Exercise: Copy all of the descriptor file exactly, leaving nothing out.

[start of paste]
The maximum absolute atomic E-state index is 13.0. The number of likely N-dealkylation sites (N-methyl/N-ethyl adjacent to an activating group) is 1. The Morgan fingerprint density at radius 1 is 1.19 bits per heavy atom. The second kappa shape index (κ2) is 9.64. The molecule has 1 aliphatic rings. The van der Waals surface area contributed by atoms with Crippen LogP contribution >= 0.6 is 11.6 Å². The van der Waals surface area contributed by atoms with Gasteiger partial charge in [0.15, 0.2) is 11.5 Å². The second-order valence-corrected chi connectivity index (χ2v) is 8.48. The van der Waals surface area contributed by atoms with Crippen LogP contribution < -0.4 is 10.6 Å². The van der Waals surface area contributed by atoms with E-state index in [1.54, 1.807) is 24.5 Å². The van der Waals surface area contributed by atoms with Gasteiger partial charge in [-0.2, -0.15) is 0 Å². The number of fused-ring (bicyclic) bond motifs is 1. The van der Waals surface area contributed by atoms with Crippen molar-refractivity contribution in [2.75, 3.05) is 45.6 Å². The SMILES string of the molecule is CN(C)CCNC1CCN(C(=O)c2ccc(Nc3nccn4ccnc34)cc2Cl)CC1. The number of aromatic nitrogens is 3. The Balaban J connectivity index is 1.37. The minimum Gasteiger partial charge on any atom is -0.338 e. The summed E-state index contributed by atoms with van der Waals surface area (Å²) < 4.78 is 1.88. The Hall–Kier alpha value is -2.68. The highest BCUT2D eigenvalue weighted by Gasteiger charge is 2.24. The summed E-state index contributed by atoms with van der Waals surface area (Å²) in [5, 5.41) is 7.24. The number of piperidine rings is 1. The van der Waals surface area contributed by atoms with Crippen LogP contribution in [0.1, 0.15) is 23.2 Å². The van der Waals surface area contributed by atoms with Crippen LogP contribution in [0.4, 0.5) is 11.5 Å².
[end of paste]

The maximum absolute atomic E-state index is 13.0. The number of likely N-dealkylation sites (N-methyl/N-ethyl adjacent to an activating group) is 1. The Morgan fingerprint density at radius 1 is 1.19 bits per heavy atom. The second kappa shape index (κ2) is 9.64. The molecule has 1 aliphatic rings. The van der Waals surface area contributed by atoms with Crippen LogP contribution >= 0.6 is 11.6 Å². The van der Waals surface area contributed by atoms with Gasteiger partial charge in [0.15, 0.2) is 11.5 Å². The second-order valence-corrected chi connectivity index (χ2v) is 8.48. The van der Waals surface area contributed by atoms with Crippen LogP contribution < -0.4 is 10.6 Å². The van der Waals surface area contributed by atoms with E-state index in [1.54, 1.807) is 24.5 Å². The van der Waals surface area contributed by atoms with Gasteiger partial charge in [-0.2, -0.15) is 0 Å². The number of fused-ring (bicyclic) bond motifs is 1. The van der Waals surface area contributed by atoms with Crippen molar-refractivity contribution in [2.75, 3.05) is 45.6 Å². The SMILES string of the molecule is CN(C)CCNC1CCN(C(=O)c2ccc(Nc3nccn4ccnc34)cc2Cl)CC1. The number of aromatic nitrogens is 3. The Balaban J connectivity index is 1.37. The minimum Gasteiger partial charge on any atom is -0.338 e. The summed E-state index contributed by atoms with van der Waals surface area (Å²) < 4.78 is 1.88. The Hall–Kier alpha value is -2.68. The highest BCUT2D eigenvalue weighted by Gasteiger charge is 2.24. The summed E-state index contributed by atoms with van der Waals surface area (Å²) in [5, 5.41) is 7.24. The number of piperidine rings is 1. The van der Waals surface area contributed by atoms with Crippen LogP contribution in [0.1, 0.15) is 23.2 Å². The van der Waals surface area contributed by atoms with Crippen LogP contribution in [0.4, 0.5) is 11.5 Å².